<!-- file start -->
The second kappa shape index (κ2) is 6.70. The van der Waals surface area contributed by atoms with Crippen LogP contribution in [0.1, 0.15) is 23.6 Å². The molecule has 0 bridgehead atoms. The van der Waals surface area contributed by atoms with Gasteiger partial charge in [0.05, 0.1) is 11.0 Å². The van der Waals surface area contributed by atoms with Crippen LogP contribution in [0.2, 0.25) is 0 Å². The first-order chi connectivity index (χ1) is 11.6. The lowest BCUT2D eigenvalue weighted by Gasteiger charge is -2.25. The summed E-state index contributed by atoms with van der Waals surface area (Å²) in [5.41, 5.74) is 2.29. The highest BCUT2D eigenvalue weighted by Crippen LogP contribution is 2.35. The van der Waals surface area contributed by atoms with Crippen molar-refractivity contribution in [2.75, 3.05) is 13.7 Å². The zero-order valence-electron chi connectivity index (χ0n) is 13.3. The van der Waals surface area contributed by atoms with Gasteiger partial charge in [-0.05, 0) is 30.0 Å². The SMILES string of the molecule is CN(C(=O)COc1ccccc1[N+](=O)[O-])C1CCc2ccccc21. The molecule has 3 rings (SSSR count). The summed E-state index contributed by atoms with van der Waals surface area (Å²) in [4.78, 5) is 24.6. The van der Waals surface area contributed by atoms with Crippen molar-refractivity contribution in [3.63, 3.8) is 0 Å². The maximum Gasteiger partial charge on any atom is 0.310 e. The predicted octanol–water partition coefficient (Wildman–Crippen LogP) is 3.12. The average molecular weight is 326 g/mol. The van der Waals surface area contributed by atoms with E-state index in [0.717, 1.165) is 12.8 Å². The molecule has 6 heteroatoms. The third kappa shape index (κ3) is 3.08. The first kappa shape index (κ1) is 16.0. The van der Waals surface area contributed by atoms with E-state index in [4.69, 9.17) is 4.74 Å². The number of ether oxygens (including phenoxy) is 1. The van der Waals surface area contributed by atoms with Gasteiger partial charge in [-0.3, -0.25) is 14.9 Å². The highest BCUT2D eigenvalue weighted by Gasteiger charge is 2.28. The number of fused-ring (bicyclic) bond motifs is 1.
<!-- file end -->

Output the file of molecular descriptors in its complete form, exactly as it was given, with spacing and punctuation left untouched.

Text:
The second kappa shape index (κ2) is 6.70. The van der Waals surface area contributed by atoms with Crippen LogP contribution in [0.1, 0.15) is 23.6 Å². The molecule has 0 bridgehead atoms. The van der Waals surface area contributed by atoms with Gasteiger partial charge in [0.05, 0.1) is 11.0 Å². The van der Waals surface area contributed by atoms with Crippen LogP contribution in [0.2, 0.25) is 0 Å². The first-order chi connectivity index (χ1) is 11.6. The lowest BCUT2D eigenvalue weighted by Gasteiger charge is -2.25. The summed E-state index contributed by atoms with van der Waals surface area (Å²) in [5.41, 5.74) is 2.29. The highest BCUT2D eigenvalue weighted by Crippen LogP contribution is 2.35. The van der Waals surface area contributed by atoms with Crippen molar-refractivity contribution in [2.75, 3.05) is 13.7 Å². The zero-order valence-electron chi connectivity index (χ0n) is 13.3. The van der Waals surface area contributed by atoms with Gasteiger partial charge in [-0.05, 0) is 30.0 Å². The SMILES string of the molecule is CN(C(=O)COc1ccccc1[N+](=O)[O-])C1CCc2ccccc21. The molecule has 3 rings (SSSR count). The summed E-state index contributed by atoms with van der Waals surface area (Å²) in [4.78, 5) is 24.6. The van der Waals surface area contributed by atoms with Crippen molar-refractivity contribution in [3.63, 3.8) is 0 Å². The maximum Gasteiger partial charge on any atom is 0.310 e. The predicted octanol–water partition coefficient (Wildman–Crippen LogP) is 3.12. The average molecular weight is 326 g/mol. The van der Waals surface area contributed by atoms with E-state index in [0.717, 1.165) is 12.8 Å². The molecule has 6 heteroatoms. The third kappa shape index (κ3) is 3.08. The first kappa shape index (κ1) is 16.0. The van der Waals surface area contributed by atoms with E-state index in [4.69, 9.17) is 4.74 Å². The number of ether oxygens (including phenoxy) is 1. The van der Waals surface area contributed by atoms with Gasteiger partial charge in [-0.3, -0.25) is 14.9 Å². The highest BCUT2D eigenvalue weighted by Gasteiger charge is 2.28. The number of fused-ring (bicyclic) bond motifs is 1.